Union Leader: Mouth to mouth: Improving oral health care

There are ways to improve the health of low-income people without creating expensive government programs. Sometimes all it takes is a change in the law to let people help others when they want to.

That is the goal of Senate Bill 284. It would let dental hygienists work in New Hampshire as roving public health professionals, sort of the way doctors do in Third World countries. Yes, that would be a good thing.

Dental care is expensive, and that keeps a lot of people from visiting dentists’ offices. SB 284 would help with that problem by creating a special category of practitioner called a Certified Public Health Dental Hygienist. Any licensed dental hygienist could take the extra training needed to get that state certificate. Once it is obtained, it would allow the hygienist to go “into the field,” so to speak, to treat people in need of oral health care. Hygienists could treat patients in their homes or at schools, hospitals or other institutions. The hygienist would work under the indirect supervision of a licensed dentist.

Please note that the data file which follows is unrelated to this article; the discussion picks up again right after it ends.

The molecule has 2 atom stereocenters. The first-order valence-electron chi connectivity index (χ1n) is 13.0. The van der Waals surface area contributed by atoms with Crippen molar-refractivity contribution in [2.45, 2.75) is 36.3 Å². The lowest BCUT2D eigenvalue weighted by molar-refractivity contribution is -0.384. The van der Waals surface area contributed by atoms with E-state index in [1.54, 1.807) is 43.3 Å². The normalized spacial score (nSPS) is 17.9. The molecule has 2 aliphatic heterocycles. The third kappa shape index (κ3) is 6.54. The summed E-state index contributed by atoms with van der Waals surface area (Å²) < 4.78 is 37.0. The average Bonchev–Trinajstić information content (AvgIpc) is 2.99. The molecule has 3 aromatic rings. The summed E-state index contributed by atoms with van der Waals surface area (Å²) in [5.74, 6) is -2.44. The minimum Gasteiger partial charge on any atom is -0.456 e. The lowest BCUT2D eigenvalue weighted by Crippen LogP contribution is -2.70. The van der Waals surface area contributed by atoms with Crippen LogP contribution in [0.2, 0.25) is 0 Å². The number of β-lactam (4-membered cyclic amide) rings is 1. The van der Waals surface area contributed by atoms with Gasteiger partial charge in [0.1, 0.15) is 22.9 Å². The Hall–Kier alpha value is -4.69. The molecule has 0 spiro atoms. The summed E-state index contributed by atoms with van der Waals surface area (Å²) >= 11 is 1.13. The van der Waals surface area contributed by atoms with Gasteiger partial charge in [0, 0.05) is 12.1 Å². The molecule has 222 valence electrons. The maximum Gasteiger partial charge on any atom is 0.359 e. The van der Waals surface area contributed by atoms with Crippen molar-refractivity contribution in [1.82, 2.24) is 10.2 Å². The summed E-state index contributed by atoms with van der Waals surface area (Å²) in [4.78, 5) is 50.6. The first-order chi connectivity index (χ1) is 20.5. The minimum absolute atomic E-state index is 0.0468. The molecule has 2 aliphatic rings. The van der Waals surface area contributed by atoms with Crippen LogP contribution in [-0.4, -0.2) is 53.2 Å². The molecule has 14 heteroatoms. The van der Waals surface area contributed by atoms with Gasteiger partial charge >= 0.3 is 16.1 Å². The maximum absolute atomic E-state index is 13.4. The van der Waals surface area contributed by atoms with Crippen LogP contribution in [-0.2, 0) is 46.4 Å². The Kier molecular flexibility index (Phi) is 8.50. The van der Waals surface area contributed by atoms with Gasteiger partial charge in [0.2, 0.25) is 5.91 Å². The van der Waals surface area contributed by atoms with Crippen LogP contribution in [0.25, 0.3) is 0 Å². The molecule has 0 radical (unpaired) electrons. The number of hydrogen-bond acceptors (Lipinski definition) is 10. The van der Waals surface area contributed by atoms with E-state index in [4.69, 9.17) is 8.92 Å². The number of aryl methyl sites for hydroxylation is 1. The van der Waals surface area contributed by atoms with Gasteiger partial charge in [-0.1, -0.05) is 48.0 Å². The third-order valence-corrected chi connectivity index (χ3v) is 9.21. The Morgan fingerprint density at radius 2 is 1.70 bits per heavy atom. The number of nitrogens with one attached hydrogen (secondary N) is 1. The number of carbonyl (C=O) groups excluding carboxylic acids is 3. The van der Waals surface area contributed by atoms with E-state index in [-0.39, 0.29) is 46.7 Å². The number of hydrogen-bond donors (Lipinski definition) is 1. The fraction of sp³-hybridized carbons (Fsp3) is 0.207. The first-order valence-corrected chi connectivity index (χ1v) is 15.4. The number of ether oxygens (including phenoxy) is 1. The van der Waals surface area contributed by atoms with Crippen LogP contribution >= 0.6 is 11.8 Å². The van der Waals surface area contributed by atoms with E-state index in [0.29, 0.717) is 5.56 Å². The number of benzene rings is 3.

Sure, there are more customary ways of serving people in need of dental care. The state could finance expensive dental health clinics, for instance. But why create a taxpayer-funded bureaucracy when a change in the law will allow competent professionals to provide the care on their own?

Allowing a lower-cost alternative is one good way to help reduce health care expenditures while increasing access to care. Though it might be a little heavy on the regulations, SB 284 is a small step toward achieving both of those goals.